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“Yours too…”

I haven’t written in a while, but I’ve been writing. A former professor, whom I very much admire, has a blog that I love to read. He’s a climber and, somehow, his written voice belays the screen as if he’s right there in front of me, one move at a time—as passionate as ever about the important work that writers do. Full stop. The necessary work that writers do. One vital, measly, painfully slow letter, word, or sentence at a time. Are these online homes still called blogs?


“On the Practice of Delicately Revising”

I don’t know who needs to hear this but I got a pen that’s mine and I know it’s mine because it’s got my name on it and I hope you too can have a pen with your name on it.



“This is NOT an essay.”

This is audio footage of an essay I wrote a few weeks back about #BLM.

There is video footage, but, you see, what had happened was, I was in the moment. I didn’t even know I hit record or video record or whatever. I put my phone in my pocket, because I was holding my son and I was in the moment.

We’re on our front porch.


“Erupting Eruptions”

A few Sundays back, after my wife and I put our kids down to sleep for the night, I took our dog Bear for a walk along the paved paths winding around the ridiculously-sized swimming pools, tightly-trimmed grass, and tropical flora within the yard of our apartment complex. Bear’s a two-poop dog. Every time. No matter if it’s an early morning walk or on a night walk when, suddenly, ash begins to fall from the sky. No matter, he’s a two-poop dog.

I can only get so close. I can only imagine what it must feel like. I can’t ever really know. I can’t. So I wonder how I can work even harder at sympathy and empathy. How I can listen more and talk less. I think of a James Baldwin clip on the Dick Cavett show where he quickly schools a Yale Professor about the fake idealism of the American Dream that he has never seen.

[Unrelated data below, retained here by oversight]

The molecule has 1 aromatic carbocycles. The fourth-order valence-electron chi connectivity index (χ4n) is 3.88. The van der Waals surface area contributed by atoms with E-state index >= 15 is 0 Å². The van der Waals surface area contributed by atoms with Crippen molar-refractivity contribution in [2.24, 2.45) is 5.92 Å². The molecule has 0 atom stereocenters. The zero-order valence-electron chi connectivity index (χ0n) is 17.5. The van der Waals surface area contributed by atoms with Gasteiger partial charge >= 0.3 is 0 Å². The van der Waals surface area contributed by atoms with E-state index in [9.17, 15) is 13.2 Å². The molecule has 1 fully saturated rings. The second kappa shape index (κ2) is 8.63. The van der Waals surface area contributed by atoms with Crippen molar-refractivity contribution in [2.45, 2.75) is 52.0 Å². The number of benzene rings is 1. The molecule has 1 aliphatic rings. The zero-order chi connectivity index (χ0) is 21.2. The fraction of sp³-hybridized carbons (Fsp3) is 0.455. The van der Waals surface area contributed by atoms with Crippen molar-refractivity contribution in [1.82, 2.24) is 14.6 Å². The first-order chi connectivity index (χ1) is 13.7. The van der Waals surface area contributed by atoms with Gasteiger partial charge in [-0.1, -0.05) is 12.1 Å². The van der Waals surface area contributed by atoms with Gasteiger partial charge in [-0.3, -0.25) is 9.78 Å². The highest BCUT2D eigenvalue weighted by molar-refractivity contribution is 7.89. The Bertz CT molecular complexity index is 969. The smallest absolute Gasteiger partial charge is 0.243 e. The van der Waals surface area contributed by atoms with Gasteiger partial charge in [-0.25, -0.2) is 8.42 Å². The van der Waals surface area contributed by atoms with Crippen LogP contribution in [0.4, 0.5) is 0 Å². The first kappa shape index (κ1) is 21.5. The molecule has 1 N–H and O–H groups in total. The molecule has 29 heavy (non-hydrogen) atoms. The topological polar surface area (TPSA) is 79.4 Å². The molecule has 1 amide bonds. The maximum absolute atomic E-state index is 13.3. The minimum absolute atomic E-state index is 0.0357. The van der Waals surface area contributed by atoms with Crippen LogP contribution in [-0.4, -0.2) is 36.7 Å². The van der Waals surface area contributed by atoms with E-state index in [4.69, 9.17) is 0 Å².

Just as we put our children down for a nap, the protestors are marching down Clark Avenue, passing our home. I feel like such an amateur. We didn’t know they were going to march down our street, these change-making youth. The youth! The young people in this world who believe that yes, they can. They about to take it all.

We wake Khalil and Ava. They need to be witness to this movement. We stand on our front porch holding our children, each of us proudly putting forth one fist in the air. As the crowd notices our beautiful mixed kids, my always-smiling wife, and me, they cheer louder and harder. They shoot fists of love and justice right back at us and yell and roar. We are all yelling and roaring. And crying. We hear yeses and that’s rights and no justice, no peace and, “we’re doing this for your children,” a few times. And in that moment I don’t think I have ever been prouder to be an American.

I pray the momentum doesn’t only lead to protests. Time to stay focused and pay attention.

— from “This America” published in June of 2020 with The Good Men Project

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